Thrilled to say this is our first guest post.  Erica came to Chez Us when we were hosting a father’s day gift away.  She won the lovely Eat Boutique gift box, and was more than excited about winning.  Over the course of a couple days I received an email from Erica, asking us if we were hiring.  I was honored that she enjoyed Chez Us enough to want to work together.  Since we are small, and we are not hiring (just two eaters) I asked her to do a guest post for us.  I did not know much about Erica, except that she is leaving for Italy in the fall to study and that she loves to cook and eat.  I thought she would pull out an Italian recipe; but, was pleasantly surprised when she brought us to India.

Come along for the journey while Erica teaches us her dad’s favorite lamb curry dish as well as homemade naan.  I know, we cannot wait to dive into this recipe.

(interested in doing a future guest post for Chez Us – reach out to us)


I’m just mad about Saffron

Anything I have made from my Grandma’s recipes has been Italian food. From meatballs to lasagna, it’s all there. But the other day, I asked my dad what his favorite meal was growing up as a kid. To my surprise he said, “As great as our famous family lasagna is, I would have to say my favorite meal is Rogan Josh”. Now, having eaten Indian food once in my whole entire life I obviously had no idea what he was talking about, so I searched through the colossal mound of family recipes in the kitchen and pulled it out. Rogan Josh is a north Indian lamb curry. Later that week, my dad and I went food shopping (he has a tendency to “hover” when it involves cooking). After five calls to Grandma while on our shopping trip, we finally came home with a bag of spices and about 3lbs. of lamb.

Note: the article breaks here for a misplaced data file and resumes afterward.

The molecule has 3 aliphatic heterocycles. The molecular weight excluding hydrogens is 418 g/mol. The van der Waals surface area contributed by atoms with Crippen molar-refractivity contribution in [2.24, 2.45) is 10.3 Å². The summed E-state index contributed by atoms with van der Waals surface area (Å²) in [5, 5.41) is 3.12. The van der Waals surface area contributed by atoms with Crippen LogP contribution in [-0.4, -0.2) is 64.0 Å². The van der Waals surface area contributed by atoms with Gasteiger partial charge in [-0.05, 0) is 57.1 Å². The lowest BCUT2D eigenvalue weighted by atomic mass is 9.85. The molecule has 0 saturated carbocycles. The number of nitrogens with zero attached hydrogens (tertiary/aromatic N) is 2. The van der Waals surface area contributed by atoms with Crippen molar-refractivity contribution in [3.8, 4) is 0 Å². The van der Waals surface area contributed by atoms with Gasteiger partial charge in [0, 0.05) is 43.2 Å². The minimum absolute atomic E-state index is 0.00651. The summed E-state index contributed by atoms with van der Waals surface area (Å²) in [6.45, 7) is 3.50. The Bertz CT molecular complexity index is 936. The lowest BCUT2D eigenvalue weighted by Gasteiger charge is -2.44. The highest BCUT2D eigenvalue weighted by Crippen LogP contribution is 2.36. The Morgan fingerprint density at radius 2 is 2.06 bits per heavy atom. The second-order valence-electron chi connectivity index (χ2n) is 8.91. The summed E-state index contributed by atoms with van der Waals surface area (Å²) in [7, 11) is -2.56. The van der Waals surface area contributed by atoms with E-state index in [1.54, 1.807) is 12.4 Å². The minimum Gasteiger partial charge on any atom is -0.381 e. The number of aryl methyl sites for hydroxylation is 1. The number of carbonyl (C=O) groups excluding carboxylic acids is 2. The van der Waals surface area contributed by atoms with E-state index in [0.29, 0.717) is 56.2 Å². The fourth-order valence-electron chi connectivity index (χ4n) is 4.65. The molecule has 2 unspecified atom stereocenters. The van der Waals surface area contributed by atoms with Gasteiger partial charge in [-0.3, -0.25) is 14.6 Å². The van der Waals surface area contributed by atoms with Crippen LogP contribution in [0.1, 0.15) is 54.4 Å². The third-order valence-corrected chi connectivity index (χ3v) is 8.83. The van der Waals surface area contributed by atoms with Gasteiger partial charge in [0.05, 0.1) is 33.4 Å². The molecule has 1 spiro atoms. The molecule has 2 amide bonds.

Not going to lie–I was quite skeptical at this point, but as an aspiring chef I jumped right into measuring out my turmeric, coriander, cumin and the rest of my arsenal of spices.  My dad and I also had to Google ‘Saffron’ so we could uncover the mystery as to why we had to take out a small loan to use it in our dish (just kidding, but that stuff can set you back). So together we chopped the onions, minced garlic, and cubed up some lamb shank. If making a dish for the first time wasn’t enough my dad suggested we make our own naan bread. I mean we didn’t get and bread for dunking at the store and in my opinion sopping up sauce with bread is the best part of the meal.

I never thought of Indian food as comfort food, because in my family it’s all about who can make the best marinara and Bolognese. But I have to admit this dish blew me away. There were so many flavors that I have never tasted before! I had a fabulous time recreating my father’s childhood favorite and I hope everyone out here in food-blog land will take a leap and try this meal. I can’t wait to have the leftovers tomorrow for lunch!

Disclaimer:  All photos styled and shot by Erica Gelb



Rogan Josh


  • 3 Tbpsn olive oil
  • 1 white onion thinly sliced
  • 3 cloves garlic minced
  • 1 Tbspn grated ginger
  • 2 Tbspn ground coriander
  • 1 Tbspn poppy seed
  • 1 tsp cumin
  • 1 tsp turmeric
  • 1 tsp paprika
  • ¼ tsp ground cardamom
  • ½ tsp cayenne pepper
  • pinch of ground clove
  • pinch of mace
  • pinch of nutmeg
  • pinch of saffron
  • 2 lbs leg of lamb cubed
  • 1 can peeled San Marzano tomatoes drained and chopped
  • ½ cup yogurt plain and unflavored (plus 1 cup for serving)
  • ½ cup water
  • 1 ½ tsp salt
  • flat leaf parsley fresh


  1. Heat olive oil and brown the onions.
  2. When onions are browned add garlic, ginger, coriander, poppy seed, cumin, turmeric, paprika, ground cardamom, cayenne pepper, ground clove, mace, nutmeg and saffron allow spices to “fry” for 3 minutes.
  3. Then add lamb and “fry” for 5 minutes.
  4. Stir in ½ cup yogurt until just combined. Then add salt, tomatoes and water.
  5. Cover mixture and let simmer for 1½ - 2 hours until meat is tender and sauce thickens (if sauce doesn’t thicken to your liking add a few tablespoons of all-purpose flour and stir).
  6. Serve with yogurt and fresh flat leaf parsley over couscous or rice.